I received The Vanishing Of Audrey Wilde in exchange for an honest review
I was sold on this book by the fact that it was a dual timeline mystery described by Lisa Jewell as ‘The most beautiful book you will read this year.’ I have to admit I felt a little let down as I started it; this book has been described as ‘beautiful’ and ‘evocative’ but I found the writing a little too flowery when it wasn’t necessarily needed. It took me a little while to get into the story as I took time to adjust to the tone of voice, but once I did I found a strong plot which took me by surprise.
At the centre of the story is Applecote Manor, a grand manor in the Cotswolds. In its time it was a pristine picture of elegance, but in present day it’s crumbling and dilapidated. The story follows two timelines and shows what one house can mean to two different people. In present day, Jessie sees the mansion as a fresh start; a chance to escape the bustling city life of London and build a life with her new family. In the summer of 1959, Margot and her three sisters also escape the city for a summer in the countryside, when they are sent by their mother to live with their aunt and uncle.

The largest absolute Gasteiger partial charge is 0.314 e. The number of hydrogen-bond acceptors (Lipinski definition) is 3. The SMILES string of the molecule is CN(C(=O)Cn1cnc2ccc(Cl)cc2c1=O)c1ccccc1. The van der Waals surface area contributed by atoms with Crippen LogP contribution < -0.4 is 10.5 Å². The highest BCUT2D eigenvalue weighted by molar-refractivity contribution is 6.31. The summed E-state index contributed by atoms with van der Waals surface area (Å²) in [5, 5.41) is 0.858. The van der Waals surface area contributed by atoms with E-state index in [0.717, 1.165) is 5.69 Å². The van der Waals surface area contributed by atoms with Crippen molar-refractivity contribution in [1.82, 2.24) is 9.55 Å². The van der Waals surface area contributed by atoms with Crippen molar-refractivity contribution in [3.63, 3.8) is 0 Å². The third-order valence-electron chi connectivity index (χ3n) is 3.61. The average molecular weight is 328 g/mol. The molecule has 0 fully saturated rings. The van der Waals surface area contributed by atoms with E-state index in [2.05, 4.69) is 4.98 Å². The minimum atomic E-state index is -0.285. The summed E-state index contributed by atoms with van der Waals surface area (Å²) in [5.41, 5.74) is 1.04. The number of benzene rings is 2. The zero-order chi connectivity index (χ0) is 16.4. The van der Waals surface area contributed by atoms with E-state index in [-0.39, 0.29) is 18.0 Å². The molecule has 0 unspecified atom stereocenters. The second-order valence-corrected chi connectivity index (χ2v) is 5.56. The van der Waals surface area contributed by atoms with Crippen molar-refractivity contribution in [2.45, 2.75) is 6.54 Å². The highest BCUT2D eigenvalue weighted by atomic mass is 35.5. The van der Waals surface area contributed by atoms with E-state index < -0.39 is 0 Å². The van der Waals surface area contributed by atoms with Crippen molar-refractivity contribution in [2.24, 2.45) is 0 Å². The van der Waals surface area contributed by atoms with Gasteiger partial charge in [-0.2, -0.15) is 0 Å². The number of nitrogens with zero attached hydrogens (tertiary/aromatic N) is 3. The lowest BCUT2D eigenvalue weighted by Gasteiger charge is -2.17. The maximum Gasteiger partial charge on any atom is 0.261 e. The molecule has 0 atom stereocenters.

It was the period part of the novel which I really enjoyed, and I have to admit I found that Jessie’s chapters dragged at times. Margot’s chapters combine a coming of age tale with a sinister mystery, and the backdrop of Applecote at its finest really works. Margot’s voice as an insecure young girl was authentic, and the lavish prose helped bring the bucolic British summer and the hint of dark mystery to life.
This novel didn’t quite capture me the way I wanted it to, but it did grow on me. I think it’s the sort of book and genre I might have loved a couple of year ago, but my tastes have changed. It’s a rich, well-told story which incorporates elements of gothic mystery, coming of age and modern domestic drama. It reminded me a little of Kate Morton, and I’m sure it’s one plenty of people will love.